17. Segal E, Friedman N, Kaminski N, Regev A, Koller D: From signatures to models: understanding cancer using microarrays.

    Nat Genet 2005, 37(Suppl):S38-45. PubMed Abstract | Publisher Full Text OpenURL

  18. Shannon WD, Watson MA, Perry A, Rich K: Mantel statistics to correlate gene expression levels from microarrays with clinical covariates.

    Genet Epidemiol 2002, 23(1):87-96. PubMed Abstract | Publisher Full Text OpenURL

  19. Jenssen R, H IK, Erdogmus D, Principe J, Eltoft T: Clustering using Renyi's entropy.

    Proceedings of the International Joint Conference on Neural Networks 2003, 1:523-528. OpenURL

  20. Chen Y, Okunieff P, Ahrendt SA: Translational research in lung cancer.

    Semin Surg Oncol 2003, 21(3):205-219. PubMed Abstract | Publisher Full Text OpenURL

  21. Villaflor V, Bonomi P: Other compounds and targets in non-small cell lung cancer.

    Semin Oncol 2005, 32(6 Suppl 10):S30-36. PubMed Abstract | Publisher Full Text OpenURL

  22. Roselli M, Mineo TC, Basili S, Martini F, Mariotti S, Aloe S, Del Monte G, Ambrogi V, Spila A, Palmirotta R, et al.: Soluble CD40 ligand plasma levels in lung cancer.

    Clin Cancer Res 2004, 10(2):610-614. PubMed Abstract | Publisher Full Text OpenURL

  23. Vlahovic G, Ponce AM, Rabbani Z, Salahuddin FK, Zgonjanin L, Spasojevic I, Vujaskovic Z, Dewhirst MW: Treatment with imatinib improves drug delivery and efficacy in NSCLC xenografts.

    Br J Cancer 2007, 97(6):735-740. PubMed Abstract | Publisher Full Text OpenURL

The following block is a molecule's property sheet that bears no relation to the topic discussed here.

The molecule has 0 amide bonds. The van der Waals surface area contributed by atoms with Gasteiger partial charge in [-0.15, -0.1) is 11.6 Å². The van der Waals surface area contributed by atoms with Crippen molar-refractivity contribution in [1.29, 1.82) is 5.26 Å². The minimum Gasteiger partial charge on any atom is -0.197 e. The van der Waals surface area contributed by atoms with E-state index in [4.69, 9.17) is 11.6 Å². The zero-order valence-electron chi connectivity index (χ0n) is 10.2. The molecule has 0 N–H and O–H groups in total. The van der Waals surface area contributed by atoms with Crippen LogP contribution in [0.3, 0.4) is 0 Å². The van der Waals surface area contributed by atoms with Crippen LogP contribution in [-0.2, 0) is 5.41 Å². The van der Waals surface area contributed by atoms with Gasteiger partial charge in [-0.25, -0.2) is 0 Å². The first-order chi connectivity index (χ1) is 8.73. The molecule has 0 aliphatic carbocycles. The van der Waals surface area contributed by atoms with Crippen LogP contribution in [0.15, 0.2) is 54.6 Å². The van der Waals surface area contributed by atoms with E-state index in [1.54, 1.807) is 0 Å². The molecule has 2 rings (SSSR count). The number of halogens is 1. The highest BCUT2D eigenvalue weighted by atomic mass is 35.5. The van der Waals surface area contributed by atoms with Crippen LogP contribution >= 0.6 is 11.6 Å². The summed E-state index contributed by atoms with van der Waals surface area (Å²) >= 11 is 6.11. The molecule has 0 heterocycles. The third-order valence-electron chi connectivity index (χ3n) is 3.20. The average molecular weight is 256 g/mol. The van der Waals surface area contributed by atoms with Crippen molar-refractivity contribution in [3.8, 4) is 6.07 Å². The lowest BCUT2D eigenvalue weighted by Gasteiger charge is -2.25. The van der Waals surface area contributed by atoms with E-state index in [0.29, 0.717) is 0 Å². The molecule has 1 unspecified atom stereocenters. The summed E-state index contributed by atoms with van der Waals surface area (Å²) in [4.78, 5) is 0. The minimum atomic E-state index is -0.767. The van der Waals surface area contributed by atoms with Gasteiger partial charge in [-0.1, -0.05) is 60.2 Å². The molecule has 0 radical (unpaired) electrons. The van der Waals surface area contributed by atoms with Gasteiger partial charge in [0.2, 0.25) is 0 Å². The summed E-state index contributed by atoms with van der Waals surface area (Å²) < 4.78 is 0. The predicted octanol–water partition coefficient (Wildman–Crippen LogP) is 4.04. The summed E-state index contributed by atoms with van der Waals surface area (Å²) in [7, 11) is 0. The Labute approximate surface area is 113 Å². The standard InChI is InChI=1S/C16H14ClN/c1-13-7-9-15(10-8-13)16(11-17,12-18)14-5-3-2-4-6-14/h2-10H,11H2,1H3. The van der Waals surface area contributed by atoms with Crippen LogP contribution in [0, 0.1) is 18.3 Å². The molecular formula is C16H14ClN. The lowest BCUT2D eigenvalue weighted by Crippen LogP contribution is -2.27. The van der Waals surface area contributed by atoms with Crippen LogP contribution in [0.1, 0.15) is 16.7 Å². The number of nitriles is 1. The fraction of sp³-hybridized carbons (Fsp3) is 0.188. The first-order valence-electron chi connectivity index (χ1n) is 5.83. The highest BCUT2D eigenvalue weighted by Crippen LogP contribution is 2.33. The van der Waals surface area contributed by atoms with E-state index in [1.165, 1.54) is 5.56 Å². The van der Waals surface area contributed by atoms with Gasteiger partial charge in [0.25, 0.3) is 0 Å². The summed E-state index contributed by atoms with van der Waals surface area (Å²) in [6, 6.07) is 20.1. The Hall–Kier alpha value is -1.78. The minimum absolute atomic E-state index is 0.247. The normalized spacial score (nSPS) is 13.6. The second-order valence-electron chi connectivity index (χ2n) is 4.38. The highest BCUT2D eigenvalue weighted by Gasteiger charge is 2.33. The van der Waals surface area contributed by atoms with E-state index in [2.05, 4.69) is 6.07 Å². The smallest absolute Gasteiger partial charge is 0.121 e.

24. Essmann F, Wieder T, Otto A, Muller EC, Dorken B, Daniel PT: GDP dissociation inhibitor D4-GDI (Rho-GDI 2), but not the homologous rho-GDI 1, is cleaved by caspase-3 during drug-induced apoptosis.

    Biochem J 2000, 346(Pt 3):777-783. PubMed Abstract | Publisher Full Text | PubMed Central Full Text OpenURL

  25. Sato M, Shames DS, Gazdar AF, Minna JD: A translational view of the molecular pathogenesis of lung cancer.

    J Thorac Oncol 2007, 2(4):327-343. PubMed Abstract | Publisher Full Text OpenURL

  26. Deconinck N, Dan B: Pathophysiology of duchenne muscular dystrophy: current hypotheses.

    Pediatr Neurol 2007, 36(1):1-7. PubMed Abstract | Publisher Full Text OpenURL

  27. Nowak KJ, Davies KE: Duchenne muscular dystrophy and dystrophin: pathogenesis and opportunities for treatment.

    EMBO Rep 2004, 5(9):872-876. PubMed Abstract | Publisher Full Text | PubMed Central Full Text OpenURL

  28. Bhattacharjee A, Richards WG, Staunton J, Li C, Monti S, Vasa P, Ladd C, Beheshti J, Bueno R, Gillette M, et al.: Classification of human lung carcinomas by mRNA expression profiling reveals distinct adenocarcinoma subclasses.

    Proc Natl Acad Sci USA 2001, 98(24):13790-13795. PubMed Abstract | Publisher Full Text | PubMed Central Full Text OpenURL

  29. Haslett JN, Sanoudou D, Kho AT, Bennett RR, Greenberg SA, Kohane IS, Beggs AH, Kunkel LM: Gene expression comparison of biopsies from Duchenne muscular dystrophy (DMD) and normal skeletal muscle.

    Proc Natl Acad Sci USA 2002, 99(23):15000-15005. PubMed Abstract | Publisher Full Text | PubMed Central Full Text OpenURL

  30. Bolstad BM, Irizarry RA, Astrand M, Speed TP: A comparison of normalization methods for high density oligonucleotide array data based on variance and bias.

    Bioinformatics 2003, 19(2):185-193. PubMed Abstract | Publisher Full Text OpenURL

  31. Chung HJ, Park CH, Han MR, Lee S, Ohn JH, Kim J, Kim J, Kim JH: ArrayXPath II: mapping and visualizing microarray gene-expression data with biomedical ontologies and integrated biological pathway resources using Scalable Vector Graphics.

    Nucleic Acids Res 2005, (33 Web Server):W621-626. PubMed Abstract | Publisher Full Text | PubMed Central Full Text OpenURL

  32. Renyi A: On measures of information and entropy. In Proceedings of the 4th Berkeley Symposium on Mathematics, Statistics and Probability: 20 June–30 July 1960. Edited by Jerzy Neyman. Statistical Laboratory of the University of California, Berkeley; 1960:547-561. OpenURL

  33. Scott DW: Multivariate Density Estimation: Theory, Practice, and Visualization. New York: Wiley-Interscience; 1992:150-152.